Fascinating Antiquities with your host Michael Kourosh on Design Santa Barbara
On this episode of Design Santa Barbara we dedicate several fascinating Antiquities with your host Michael Kourosh.
This first piece is a triclinium rug, originally used for an audience room made of two long runners and multiple rugs that people used to feast on and have parties on for the king and queen.
This rug in-particular was gifted to Naser al-Din Shah in 1875 for his 44th birthday with a Kurdish weave. At the bottom of this unique rug you see his name , and the date it was woven.
Naser al-Din Shah
Naser al-Din Shah (16 July 1831 – 1 May 1896) was the Shah of Qajar Iran from 5 September 1848 to 1 May 1896 when he was assassinated. He was the son of Mohammad Shah Qajar and Malek Jahān Khānom and the third longest reigning monarch in Iranian history after Shapur II of the Sassanid dynasty and Tahmasp I of the Safavid Dynasty. Nasser al-Din Shah had sovereign power for close to 50 years. He was the first modern Persian monarch who formally visited Europe and also wrote his memoirs.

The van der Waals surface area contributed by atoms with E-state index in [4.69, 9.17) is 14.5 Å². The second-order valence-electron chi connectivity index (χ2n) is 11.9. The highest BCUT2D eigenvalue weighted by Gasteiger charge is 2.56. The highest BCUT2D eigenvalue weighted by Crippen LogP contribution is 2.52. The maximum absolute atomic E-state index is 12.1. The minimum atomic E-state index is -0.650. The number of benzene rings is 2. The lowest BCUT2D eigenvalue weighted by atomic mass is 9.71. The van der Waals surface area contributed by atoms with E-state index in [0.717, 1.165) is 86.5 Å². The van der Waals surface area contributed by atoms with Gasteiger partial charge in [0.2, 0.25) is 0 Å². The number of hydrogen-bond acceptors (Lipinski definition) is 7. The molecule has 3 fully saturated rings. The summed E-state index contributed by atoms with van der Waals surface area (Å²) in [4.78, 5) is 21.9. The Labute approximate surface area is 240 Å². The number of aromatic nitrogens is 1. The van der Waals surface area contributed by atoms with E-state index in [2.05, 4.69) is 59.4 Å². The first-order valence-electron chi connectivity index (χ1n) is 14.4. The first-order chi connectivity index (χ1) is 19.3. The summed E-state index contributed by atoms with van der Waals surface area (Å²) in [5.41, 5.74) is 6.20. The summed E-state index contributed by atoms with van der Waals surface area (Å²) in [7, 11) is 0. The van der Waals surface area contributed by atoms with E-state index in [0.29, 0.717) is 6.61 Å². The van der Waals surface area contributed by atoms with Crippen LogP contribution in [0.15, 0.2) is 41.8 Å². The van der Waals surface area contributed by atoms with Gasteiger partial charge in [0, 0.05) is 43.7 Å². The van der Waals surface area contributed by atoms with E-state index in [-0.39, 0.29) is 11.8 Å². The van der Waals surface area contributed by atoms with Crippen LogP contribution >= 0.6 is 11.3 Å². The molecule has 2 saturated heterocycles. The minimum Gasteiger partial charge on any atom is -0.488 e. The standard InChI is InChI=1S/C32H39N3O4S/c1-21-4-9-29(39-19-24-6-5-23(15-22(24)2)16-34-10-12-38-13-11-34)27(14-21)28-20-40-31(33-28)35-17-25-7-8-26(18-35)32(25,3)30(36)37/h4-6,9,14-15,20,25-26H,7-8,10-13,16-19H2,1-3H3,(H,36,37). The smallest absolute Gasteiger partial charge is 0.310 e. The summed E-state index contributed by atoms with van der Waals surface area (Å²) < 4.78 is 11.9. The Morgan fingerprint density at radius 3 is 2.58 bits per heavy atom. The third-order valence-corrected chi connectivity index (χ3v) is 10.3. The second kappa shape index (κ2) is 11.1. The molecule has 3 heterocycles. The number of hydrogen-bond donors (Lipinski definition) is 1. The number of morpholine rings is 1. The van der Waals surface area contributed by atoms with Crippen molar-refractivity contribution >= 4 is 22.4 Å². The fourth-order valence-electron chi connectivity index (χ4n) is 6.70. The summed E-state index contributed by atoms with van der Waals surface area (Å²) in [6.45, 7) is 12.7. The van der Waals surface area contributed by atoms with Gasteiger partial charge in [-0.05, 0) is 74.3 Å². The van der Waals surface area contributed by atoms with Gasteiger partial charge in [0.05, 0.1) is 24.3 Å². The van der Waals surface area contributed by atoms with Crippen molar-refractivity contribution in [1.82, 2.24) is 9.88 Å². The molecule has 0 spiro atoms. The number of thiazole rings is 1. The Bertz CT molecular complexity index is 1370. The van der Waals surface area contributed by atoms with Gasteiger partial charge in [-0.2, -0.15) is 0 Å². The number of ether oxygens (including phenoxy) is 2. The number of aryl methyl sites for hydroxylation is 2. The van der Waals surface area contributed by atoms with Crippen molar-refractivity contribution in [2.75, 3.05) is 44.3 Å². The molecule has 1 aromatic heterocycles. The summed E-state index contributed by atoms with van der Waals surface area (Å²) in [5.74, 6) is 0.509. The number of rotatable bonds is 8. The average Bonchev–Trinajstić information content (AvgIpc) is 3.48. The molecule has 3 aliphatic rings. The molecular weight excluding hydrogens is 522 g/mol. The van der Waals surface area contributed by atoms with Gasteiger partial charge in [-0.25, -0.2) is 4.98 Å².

ANTIQUE TRAVEL TRUNK
The next antiquity is this stunning travel trunk that goes back hundreds of years. Mainly used to hold food, clothing, or personal treasures when traveling. These antique trunks eventually went out of style as the modern suitcases gained popularity, but trunks still hold high regard in interior design and goes for thousands of dollars.
This unique 19th century zanzibar trunk is made from crafted brass work.
This antiquity in-particular was made for the outside gates of a summer garden. Handcrafted from teak and brass design. Featuring one big gate for people passing through with horse, and smaller gates for servants or people going in to deliver goods.
11th Century silk textile
The final antiquity is this fine example of the 11th Century silk textile. The textile is defined as a flexable material that interlock from yarn or thred.
The production of silk originated in Neolithic period China within the Yangshao culture (4th millennium BC). Though it would later reach other places in the world, the art of silk production remained confined to China until the Silk Road opened at some point during the latter part of the 1st millennium BC, though China maintained its virtual monopoly over silk production for another thousand years. The use of silk within China was not confined to clothing alone, and silk was used for a number of applications, such as writing. Within clothing, the color of silk worn also held social importance, and formed an important guide of social class during the Tang dynasty.